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Worcester County v. Melvin

Court of Appeals of Maryland
Mar 14, 1899
42 A. 910 (Md. 1899)

Opinion

Decided March 14th, 1899.

County Commissioners — Constitutional Law — Payment of Fee to Counsel Appointed to Defend Prisoner — Mandamus — Appearance Fee.

If County Commissioners refuse to pay a legal claim against the county, the writ of mandamus lies to compel them to provide by levy for its payment.

County Commissioners are governmental agents and may be required by the Legislature to make expenditures without being entrusted with any discretion on their part as to the amount or the subject-matter of the expenditure.

Under Code, Art. 26, secs. 7 and 8, the Circuit Courts are authorized to appoint counsel to defend or prosecute criminal cases, and it is declared that the County Commissioners shall levy, to pay for the services of counsel so appointed, a sum not exceeding $100 in any onecase. Local Code, Art. 24, sec. 266, provides that in Worcester County no such compensation shall be paid counsel except upon the order of the Judge of the Court certifying the amount to be paid, Held,

1st. That when a claim against the county for such services has been certified by the Judge, it is the imperative duty of the County Commissioners to pay it, and they have no discretion as to the amount.

2nd. That the fact that a counsel so appointed to defend a criminal case has been paid an appearance fee in the same case, is no reason for refusing to pay the special compensation provided by statute; the appearance fee being a totally different charge, and one allowed by Code, Art. 36, § 10.

Appeal from an order of the Circuit Court for Worcester County (PAGE, C.J., and LLOYD, J.), directing the issue on the writ of mandamus.

The cause was argued before McSHERRY, C.J., BRISCOE, ROBERTS, PEARCE and SCHMUCKER, JJ.

Clayton J. Purnell and William F. Johnson, for the appellant.

Hodson Hodson and Charles O. Melvin, for the appellee.


This case is entirely free from difficulty. Whilst the pleadings are very informal and inartificial, the question intended to be raised by them is sufficiently disclosed to enable us to consider and to dispose of it. The facts are these: The appellee was appointed by the Circuit Court for Worcester County to defend a prisoner who had been indicted by the grand jury of that county for the crime of murder. The service was rendered by the appellee and he charged the county the sum of fifty dollars therefor. His account against the county for this sum was certified to and approved by one of the Judges of the Circuit Court and was then filed with the County Commissioners to be included by them in the annual levy. Prior to the time when this account was presented, the appellee had claimed from the County Commissioners and had been allowed by them a fee of ten dollars in the same case. This fee of ten dollars had not been certified to or approved by any of the Judges of the Court. The County Commissioners refused to pay the account for fifty dollars, and the appellee thereupon filed a petition praying that a writ of mandamus might be issued requiring them to make a levy therefor. This petition was answered. In the answer the facts alleged in the petition were not only not denied, but were admitted; and the sole defence set up and relied on was "that the allowance or non-allowance" of the claim "was a matter discretionary with" the County Commissioners. As a reason for the exercise of this asserted discretion adversely to the appellee, they alleged that they "felt justified in refusing to levy said sum, having previously levied the sum of ten dollars, * * * the original charge of this complainant, and as provided in the Code of Public General Laws."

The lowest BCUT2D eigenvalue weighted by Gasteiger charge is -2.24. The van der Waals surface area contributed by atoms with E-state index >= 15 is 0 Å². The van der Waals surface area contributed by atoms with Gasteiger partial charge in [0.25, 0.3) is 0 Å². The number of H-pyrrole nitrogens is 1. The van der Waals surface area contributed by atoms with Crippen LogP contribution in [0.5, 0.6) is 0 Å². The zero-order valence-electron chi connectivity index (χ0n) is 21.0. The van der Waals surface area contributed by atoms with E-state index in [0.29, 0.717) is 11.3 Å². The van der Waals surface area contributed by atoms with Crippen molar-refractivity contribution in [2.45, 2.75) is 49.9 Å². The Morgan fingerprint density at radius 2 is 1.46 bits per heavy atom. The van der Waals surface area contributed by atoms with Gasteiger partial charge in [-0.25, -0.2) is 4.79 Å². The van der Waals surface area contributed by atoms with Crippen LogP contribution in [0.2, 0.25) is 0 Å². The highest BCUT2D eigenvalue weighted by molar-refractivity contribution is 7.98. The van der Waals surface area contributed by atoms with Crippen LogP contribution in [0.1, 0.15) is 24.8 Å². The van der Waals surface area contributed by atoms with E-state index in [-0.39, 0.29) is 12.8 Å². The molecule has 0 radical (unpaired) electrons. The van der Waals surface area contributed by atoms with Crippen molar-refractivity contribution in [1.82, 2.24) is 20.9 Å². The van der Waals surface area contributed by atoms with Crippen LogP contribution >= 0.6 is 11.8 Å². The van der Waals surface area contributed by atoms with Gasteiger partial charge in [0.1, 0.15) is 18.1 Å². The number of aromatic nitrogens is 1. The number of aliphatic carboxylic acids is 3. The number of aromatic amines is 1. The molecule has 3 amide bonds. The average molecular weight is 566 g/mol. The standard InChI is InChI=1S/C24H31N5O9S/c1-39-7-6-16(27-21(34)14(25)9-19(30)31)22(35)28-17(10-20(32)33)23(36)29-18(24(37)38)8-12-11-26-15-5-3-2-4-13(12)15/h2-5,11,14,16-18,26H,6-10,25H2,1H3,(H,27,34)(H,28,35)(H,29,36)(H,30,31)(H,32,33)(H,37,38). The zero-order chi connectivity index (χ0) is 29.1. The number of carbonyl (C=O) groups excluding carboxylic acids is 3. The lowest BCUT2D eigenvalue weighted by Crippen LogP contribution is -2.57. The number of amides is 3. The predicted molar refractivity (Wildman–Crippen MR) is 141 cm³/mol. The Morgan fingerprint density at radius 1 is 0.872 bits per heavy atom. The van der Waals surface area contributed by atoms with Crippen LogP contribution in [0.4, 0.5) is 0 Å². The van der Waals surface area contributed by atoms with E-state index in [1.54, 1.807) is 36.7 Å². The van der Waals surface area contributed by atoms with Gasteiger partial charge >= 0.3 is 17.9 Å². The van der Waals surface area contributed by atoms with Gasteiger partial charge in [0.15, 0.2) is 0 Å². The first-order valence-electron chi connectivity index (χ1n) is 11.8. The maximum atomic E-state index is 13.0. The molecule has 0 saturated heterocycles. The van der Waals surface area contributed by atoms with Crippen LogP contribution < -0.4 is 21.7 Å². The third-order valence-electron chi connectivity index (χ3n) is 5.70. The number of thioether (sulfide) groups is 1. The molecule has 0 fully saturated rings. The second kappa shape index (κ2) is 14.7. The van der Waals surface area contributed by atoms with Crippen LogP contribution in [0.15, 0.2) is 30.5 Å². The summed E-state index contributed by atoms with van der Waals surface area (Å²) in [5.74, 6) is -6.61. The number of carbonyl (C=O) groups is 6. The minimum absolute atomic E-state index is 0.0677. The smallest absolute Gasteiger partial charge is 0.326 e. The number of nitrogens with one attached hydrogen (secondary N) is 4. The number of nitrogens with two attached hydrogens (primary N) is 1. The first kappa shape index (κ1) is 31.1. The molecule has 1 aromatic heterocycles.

If the claim for fifty dollars was a claim "on or against the county," and was "expressly or impliedly authorized by law," it was obviously, under Sec. 7, Art. 25 of the Code, the duty of the County Commissioners to make provision, by a levy for its payment. And if the duty to make the levy was incumbent on them, and they refused to perform that duty, then, undoubtedly a writ of mandamus was the appropriate process to enforce the discharge of that duty. O'Brien v. Co. Com., 51 Md. 15; Co. Coms. Tal. v. Co. Com. Q.A. Co., 50 Md. 245. It comes then to the inquiry whether the claim was a fixed, ascertained debt due by the county, or merely one which the County Commissioners had a discretion to allow or not as they themselves saw proper.

It is conceded that the appellee was duly appointed by the Circuit Court to defend the prisoner charged with murder. Being an officer of the Court the appellee was, in the absence of a reasonable excuse, bound to perform the duty assigned him. But whilst the Court possessed the power and authority to require his services, it would not have been justified in exacting them without making some provision for reasonable compensation. Both the Public General and the Public Local Codes contain enactments on this subject. By Sec. 7, Art. 26 of the former, it is prescribed, "and the said Court may likewise appoint counsel to defend any person in the trial of any criminal case in said Courts, whenever, in the judgment of the Court in which any such case is pending, a just regard for the rights of the accused require it." And sec. 8 declares: "The County Commissioners of the several counties and the Mayor and City Council of Baltimore, shall levy and pay for the services rendered by any person appointed by the Court to assist in the prosecution or defence of any case; provided the amount paid for such services in any one case shall not exceed one hundred dollars, c., c." Sec. 266, Art. 24 of the Code of Public Local Laws is in these words: "No compensation for defending any party in any criminal case shall be allowed to any attorney by the County Commissioners except on presentation of an order in writing, signed by a Judge of the Circuit Court for said county, certifying in what case services had been rendered, and the amount to be paid for such services." This legislation gives to the Court ample authority not only to assign counsel to defend an accused, but to fix and define, not exceeding a designated maximum sum, the amount of compensation to be paid by the County Commissioners for such services. The General Assembly has seen fit to repose in the Courts this authority. It is an authority immediately connected with the administration of justice and could not well be lodged anywhere else without seriously interfering with the very object the legislation was designed to accomplish. If to the County Commissioners were committed the power to determine the amount of compensation to be paid in such cases; or, if, as is contended for in this proceeding, they were clothed with a discretion to allow or disallow altogether, the sum claimed, it would embarrass the Courts most seriously in the trial of criminal causes, because Courts would then be reluctant, if not wholly unwilling, to impose upon a member of the bar the labor and responsibility of defending an accused, inasmuch as there would then be no certainty that the labor when performed, though performed in obedience to the Courts' instructions, would be adequately paid for, or even paid for at all.